Oh boy...

So it finally happened. A recruiter contacted me about a job with the “other guys” in town. I’m a little unclear if it’s more of an engineer/drafter position or creative design position, but either way it’s very tempting as the job is A) in the same city, B) Would double my salary. But of course, there’s a catch.

Being young, dumb and desperate as I was, my current company had me sign a non-compete, which, of course, I complied with. From what I have read, it seems as though these things are only 50% enforceable or thereabouts, but the risk of having to drag this situation into court feels rather daunting. Has anyone ever had to deal with one of these? I understand how an employer could be negatively impacted by certain employees leaving to work with a competitor, but reading over my contract four years later I can hardly believe I - or anyone for that matter - would sign such a thing!

So I let the recruiter know about my situation, which he has passed onto “Company B”. A) Hiring manager of “CB” wants to read over my n-c, which I have not yet sent. B) “HM” wants to know what I am currently making! Now, they have already tossed a number out there, which, as previously stated, could basically double what I’m making now, so I’m not about to fold to that BS. Fool me once and all that.

So I was thinking about just going with something like “The salary described in the job posting is very competitive and I don’t feel like my current pay grade would be a good barometer for the value I can provide your company.” or some such deflection. I just now made that up off the top of my head, so I’m open to suggestions/tweaks.

Interestingly, or maybe not, when I told the recruiter about the n-c he seemed a little flustered and said he doesn’t run across these a lot in this industry (and he’s a recruiter who concentrates on this industry in particular). He may have just been blowing smoke, don’t really know, but that’s what he said.

So I guess my main questions at this juncture are A) is it kosher to send my n-c to a recruiter/hiring manager? B) if they look it over and decide they are willing to take on the risk of this all going to court (which I don’t think they will, but obviously I would make sure they’re willing to cover any associated court costs & legal fees) is it worth plunging in and dealing with it? How hairy could it get? I guess they’d probably sift through all my emails and hard drives?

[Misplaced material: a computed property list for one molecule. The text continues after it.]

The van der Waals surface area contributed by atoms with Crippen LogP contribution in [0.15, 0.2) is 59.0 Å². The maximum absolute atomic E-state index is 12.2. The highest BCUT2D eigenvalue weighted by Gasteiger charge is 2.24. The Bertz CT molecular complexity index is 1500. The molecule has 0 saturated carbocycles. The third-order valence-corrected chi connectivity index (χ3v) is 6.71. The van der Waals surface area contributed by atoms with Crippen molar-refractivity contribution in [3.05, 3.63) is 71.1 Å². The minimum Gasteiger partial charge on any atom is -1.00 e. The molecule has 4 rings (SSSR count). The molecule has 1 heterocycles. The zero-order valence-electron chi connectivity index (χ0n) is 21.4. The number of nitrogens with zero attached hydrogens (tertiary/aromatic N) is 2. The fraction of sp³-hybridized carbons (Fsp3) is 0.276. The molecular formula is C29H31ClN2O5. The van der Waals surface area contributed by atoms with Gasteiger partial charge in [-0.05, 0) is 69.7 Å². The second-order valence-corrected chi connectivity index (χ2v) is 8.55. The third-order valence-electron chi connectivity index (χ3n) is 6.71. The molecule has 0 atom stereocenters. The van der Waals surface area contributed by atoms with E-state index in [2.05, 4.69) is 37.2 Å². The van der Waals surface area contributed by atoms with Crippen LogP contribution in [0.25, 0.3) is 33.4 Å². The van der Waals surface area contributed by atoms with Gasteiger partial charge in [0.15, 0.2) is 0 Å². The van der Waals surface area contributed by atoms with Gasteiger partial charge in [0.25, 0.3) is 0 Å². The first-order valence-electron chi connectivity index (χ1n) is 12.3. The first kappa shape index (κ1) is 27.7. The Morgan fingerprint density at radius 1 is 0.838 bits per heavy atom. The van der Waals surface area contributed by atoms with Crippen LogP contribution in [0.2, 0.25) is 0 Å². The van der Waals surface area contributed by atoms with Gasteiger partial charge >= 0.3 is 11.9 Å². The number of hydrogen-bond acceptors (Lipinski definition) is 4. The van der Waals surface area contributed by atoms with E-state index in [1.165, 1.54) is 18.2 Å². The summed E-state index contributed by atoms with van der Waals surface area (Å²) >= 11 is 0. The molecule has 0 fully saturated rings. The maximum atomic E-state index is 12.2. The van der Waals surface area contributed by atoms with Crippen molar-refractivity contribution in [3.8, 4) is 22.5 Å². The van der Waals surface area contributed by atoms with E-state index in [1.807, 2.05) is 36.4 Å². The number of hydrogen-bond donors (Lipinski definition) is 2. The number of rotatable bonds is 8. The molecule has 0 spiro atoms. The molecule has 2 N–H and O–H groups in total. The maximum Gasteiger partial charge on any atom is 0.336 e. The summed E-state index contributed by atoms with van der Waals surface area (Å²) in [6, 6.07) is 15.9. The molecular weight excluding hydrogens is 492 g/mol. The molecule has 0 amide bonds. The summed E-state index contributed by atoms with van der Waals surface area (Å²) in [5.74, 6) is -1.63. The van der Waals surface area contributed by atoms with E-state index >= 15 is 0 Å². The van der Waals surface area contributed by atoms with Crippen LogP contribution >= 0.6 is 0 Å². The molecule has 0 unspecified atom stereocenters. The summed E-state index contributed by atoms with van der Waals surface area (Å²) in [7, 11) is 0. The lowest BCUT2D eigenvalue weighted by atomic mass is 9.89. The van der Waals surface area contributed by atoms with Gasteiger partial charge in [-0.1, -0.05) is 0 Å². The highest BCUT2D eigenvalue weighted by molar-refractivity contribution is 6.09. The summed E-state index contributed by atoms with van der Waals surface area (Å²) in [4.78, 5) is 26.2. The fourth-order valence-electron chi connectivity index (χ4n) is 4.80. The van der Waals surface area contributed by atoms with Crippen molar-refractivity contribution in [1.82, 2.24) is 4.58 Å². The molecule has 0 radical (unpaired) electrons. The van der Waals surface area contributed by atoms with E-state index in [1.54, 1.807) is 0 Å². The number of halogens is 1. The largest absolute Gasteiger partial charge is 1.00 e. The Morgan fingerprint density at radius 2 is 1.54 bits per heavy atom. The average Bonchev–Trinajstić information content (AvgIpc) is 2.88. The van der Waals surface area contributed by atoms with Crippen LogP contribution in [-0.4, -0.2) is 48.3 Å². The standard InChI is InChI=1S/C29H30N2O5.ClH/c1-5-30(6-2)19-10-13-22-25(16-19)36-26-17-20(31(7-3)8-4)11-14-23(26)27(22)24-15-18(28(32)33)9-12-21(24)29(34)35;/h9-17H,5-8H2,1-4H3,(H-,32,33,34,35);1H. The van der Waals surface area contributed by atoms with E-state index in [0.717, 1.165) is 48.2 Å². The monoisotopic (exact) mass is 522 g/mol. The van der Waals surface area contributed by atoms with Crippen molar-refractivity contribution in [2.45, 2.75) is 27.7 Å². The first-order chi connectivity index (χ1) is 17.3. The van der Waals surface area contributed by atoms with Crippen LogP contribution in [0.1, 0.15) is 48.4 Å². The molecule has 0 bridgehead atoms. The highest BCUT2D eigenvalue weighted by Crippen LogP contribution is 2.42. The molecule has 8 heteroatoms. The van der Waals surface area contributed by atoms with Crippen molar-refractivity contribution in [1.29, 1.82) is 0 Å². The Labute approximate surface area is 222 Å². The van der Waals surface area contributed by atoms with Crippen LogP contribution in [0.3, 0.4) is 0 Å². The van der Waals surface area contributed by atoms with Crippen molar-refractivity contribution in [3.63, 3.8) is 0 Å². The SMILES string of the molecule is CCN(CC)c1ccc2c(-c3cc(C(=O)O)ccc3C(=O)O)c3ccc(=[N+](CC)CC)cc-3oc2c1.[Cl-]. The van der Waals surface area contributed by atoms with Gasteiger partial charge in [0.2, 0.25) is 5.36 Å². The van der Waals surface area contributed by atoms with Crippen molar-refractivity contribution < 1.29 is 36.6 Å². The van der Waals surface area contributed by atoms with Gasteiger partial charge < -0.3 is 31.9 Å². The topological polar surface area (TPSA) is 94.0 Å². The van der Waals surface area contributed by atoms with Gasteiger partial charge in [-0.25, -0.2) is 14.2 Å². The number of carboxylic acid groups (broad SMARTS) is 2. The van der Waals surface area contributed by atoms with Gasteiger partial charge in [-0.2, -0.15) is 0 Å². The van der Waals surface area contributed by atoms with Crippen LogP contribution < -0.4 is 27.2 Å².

According to sources at work, my employer has taken (or attempted to take) someone to court who left my company for the company who is represented by this recruiter. “Company B” supposedly decided it wasn’t worth it and let him go, and he had to find another gig. I can’t remember now if it was a designer/engineer or not.

I guess that’s enough for now. What are your thoughts, c77 friends?

My best suggestion is ask a lawyer, or to post on some legal forums as well. My thoughts don’t amount to anything you should use! :slight_smile:

I would second this. The last thing you want is to be caught up in a legal issue just because you happened to break the rules and the company needs to follow up out of policy and principle.
In the end you might end up with no job.

I would also keep in mind that you are far from anonymous on here… :wink:

True. If nothing else, I know how much I could make in this area. Nice winkie.

Yeah, I’m definitely talking to a couple lawyers, just thought I’d see what some industry insiders thought as well.

Here’s a way around the noncompete, do everything you can to get fired from your current job, flip your boss’s desk if you have to. :smiley:

if you go with that advice, don’t forget to record it and post it on youtube.

LoL wouldn’t that be great, except I’m pretty sure the wording says no matter how I leave the company. Or maybe you were joking. Still funny. Oh and after reading it again after all this time, I thought it was a 6mo timeframe, but no, 13mo!

No doubt! I might not have a job, but at least I’d be famous!

Hey maybe there’s a way to use this situation to negotiate better pay at your current employer, if you like it there and want to stay that is.

If you find a way to broach the compensation conversation and they refuse to give you a raise then the next step I think would be to request to re-negotiate the terms of the non-compete. If they refuse to do both then you may have a court case.

Again, consult a lawyer before doing anything like this so you can weigh your options and understand the risks.

In my experience (take this for what its worth)…

The HM asking what you currently make: Politely reply that that you do not share that information with anyone, but that you are happy to have a discussion about your talents/skills/experience and the value it brings to this new company. If they persist with trying to pry a number out of you, keep dodging it - its a lazy tactic that too many HR people use to determine value instead of doing the work to really understand who you are and the contributions you will make.

What you earn is between you and your current employer - it is nobody else’s business. Period.

This sounds like a bad situation.

-Don’t get “Brain raped” - if any of your knowledge is in conflict you need to hold it closely. They may just want to see what you’re working on then never speak to you again.

-I have had a friend with a NC who wanted to go to a competitor have a similar issue where legal action was brought up, and the hiring company backed down from offering him employment. This left him with no place to go which was not a good situation.

Nice Silicon Valley reference :wink:

Haha, oh, don’t worry, there was nothing I was working on there that any competitor of theirs would give two squirts of piss about.

so how did it turn out?

New post coming in infamous rant thread.